4. The duty of neutrality which arises out of the preceding article has no application in so far as it may not be reconcilable with existing agreements which the high contracting parties have already made.

5. The making of new agreements which render it impossible for either of the parties to observe neutrality toward the other beyond what is provided by the preceding limitation is excluded in conformity with the provisions in Arti. cle 2.

6. The high contracting parties declare that they will do all in their power to prevent differences and misunderstandings arising between either of them and other powers.1

A little examination will show that this proposed agreement is what is called in law a “unilateral contract."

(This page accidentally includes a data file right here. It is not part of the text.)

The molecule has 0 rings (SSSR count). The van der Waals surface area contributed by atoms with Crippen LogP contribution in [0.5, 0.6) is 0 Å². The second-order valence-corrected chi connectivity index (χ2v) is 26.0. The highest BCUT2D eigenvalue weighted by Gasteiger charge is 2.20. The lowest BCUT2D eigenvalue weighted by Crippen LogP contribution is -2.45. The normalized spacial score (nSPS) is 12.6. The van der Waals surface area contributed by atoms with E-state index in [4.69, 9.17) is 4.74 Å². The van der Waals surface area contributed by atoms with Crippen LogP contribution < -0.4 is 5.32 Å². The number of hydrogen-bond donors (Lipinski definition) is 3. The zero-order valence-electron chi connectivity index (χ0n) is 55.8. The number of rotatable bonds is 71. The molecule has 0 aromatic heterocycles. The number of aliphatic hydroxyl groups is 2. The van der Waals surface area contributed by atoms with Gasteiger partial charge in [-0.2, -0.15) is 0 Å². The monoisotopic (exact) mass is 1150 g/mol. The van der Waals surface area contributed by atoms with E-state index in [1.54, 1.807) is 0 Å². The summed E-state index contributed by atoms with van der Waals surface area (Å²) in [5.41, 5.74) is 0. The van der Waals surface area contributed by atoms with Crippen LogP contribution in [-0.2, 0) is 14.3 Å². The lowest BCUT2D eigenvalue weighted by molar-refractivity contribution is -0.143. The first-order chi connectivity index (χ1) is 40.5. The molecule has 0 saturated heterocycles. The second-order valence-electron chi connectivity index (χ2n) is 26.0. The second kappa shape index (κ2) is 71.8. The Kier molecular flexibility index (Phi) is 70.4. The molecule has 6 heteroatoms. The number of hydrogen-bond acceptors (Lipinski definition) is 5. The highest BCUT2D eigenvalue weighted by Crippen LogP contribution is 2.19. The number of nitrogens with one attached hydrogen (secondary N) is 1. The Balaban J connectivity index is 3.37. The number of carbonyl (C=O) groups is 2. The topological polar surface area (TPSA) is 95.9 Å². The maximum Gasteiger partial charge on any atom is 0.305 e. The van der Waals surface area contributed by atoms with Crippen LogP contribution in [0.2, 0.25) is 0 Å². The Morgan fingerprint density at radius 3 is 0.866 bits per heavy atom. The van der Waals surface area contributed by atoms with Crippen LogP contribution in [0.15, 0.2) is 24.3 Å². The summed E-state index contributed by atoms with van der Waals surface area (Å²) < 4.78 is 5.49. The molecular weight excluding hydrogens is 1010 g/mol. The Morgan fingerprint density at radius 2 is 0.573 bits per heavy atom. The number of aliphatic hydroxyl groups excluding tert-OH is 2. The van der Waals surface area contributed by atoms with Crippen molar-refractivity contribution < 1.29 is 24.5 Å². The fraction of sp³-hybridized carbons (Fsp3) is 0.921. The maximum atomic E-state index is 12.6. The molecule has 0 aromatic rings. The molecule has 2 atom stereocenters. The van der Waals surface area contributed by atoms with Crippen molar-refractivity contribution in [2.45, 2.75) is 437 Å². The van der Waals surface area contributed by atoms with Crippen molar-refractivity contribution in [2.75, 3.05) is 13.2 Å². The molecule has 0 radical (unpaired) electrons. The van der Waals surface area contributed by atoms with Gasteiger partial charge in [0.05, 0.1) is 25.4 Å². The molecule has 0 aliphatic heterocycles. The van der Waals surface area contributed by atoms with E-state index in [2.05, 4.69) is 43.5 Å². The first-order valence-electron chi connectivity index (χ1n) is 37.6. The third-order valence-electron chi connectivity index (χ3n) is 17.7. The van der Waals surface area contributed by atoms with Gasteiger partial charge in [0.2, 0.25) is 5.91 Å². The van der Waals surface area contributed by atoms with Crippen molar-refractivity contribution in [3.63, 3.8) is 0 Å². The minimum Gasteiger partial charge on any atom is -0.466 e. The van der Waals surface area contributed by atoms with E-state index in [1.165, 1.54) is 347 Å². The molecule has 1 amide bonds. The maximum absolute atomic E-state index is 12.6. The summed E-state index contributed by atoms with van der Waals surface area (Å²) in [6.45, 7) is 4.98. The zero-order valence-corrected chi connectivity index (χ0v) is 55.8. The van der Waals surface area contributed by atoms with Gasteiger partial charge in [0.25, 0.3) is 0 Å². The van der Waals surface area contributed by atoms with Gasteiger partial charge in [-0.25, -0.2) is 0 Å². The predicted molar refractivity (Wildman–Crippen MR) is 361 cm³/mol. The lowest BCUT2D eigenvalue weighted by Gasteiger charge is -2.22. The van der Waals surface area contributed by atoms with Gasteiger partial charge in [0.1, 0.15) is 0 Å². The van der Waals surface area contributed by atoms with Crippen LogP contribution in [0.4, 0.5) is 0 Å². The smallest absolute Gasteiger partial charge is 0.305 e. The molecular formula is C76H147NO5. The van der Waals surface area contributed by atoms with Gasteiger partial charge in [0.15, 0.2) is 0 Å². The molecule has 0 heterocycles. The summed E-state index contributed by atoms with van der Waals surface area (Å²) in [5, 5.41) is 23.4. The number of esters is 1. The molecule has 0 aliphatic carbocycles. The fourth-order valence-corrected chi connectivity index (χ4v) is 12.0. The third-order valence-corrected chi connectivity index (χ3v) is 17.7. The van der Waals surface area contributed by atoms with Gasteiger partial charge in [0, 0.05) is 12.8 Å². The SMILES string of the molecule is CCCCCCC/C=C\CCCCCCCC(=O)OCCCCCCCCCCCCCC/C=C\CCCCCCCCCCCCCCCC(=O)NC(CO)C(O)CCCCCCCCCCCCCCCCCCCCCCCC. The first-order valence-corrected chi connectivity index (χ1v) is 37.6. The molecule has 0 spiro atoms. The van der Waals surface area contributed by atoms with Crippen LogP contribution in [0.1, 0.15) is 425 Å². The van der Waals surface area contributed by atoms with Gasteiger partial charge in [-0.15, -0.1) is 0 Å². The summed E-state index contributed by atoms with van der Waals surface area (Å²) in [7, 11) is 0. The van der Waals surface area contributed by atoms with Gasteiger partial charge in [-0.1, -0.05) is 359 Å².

The first article stating that each country is desirous of peace and friendship with the other may be dismissed as the ordinary platitude of a preamble. The second seems fair upon its face, inasmuch as neither country is to enter into combination against the other “for purposes of aggression.” Here, however, the difficulty begins, inasmuch as what may be aggression to one is not necessarily aggression to the other, and as in the absence of any definition, and also in the absence of any superior or authoritative interpretation, each would necessarily decide for itself. The nation placing a premium upon good faith might be bound; the party subordinating good faith to its real or alleged advantage might have a free hand. Throughout the present war the Imperial German Government has insisted that it has acted in self-defense, not aggressively, whereas Italy, the third member of the Triple Alliance, has refused to be bound by that treaty because the act of Germany beginning the war was aggressive, not in self-defense. The third article is open to the charge of uncer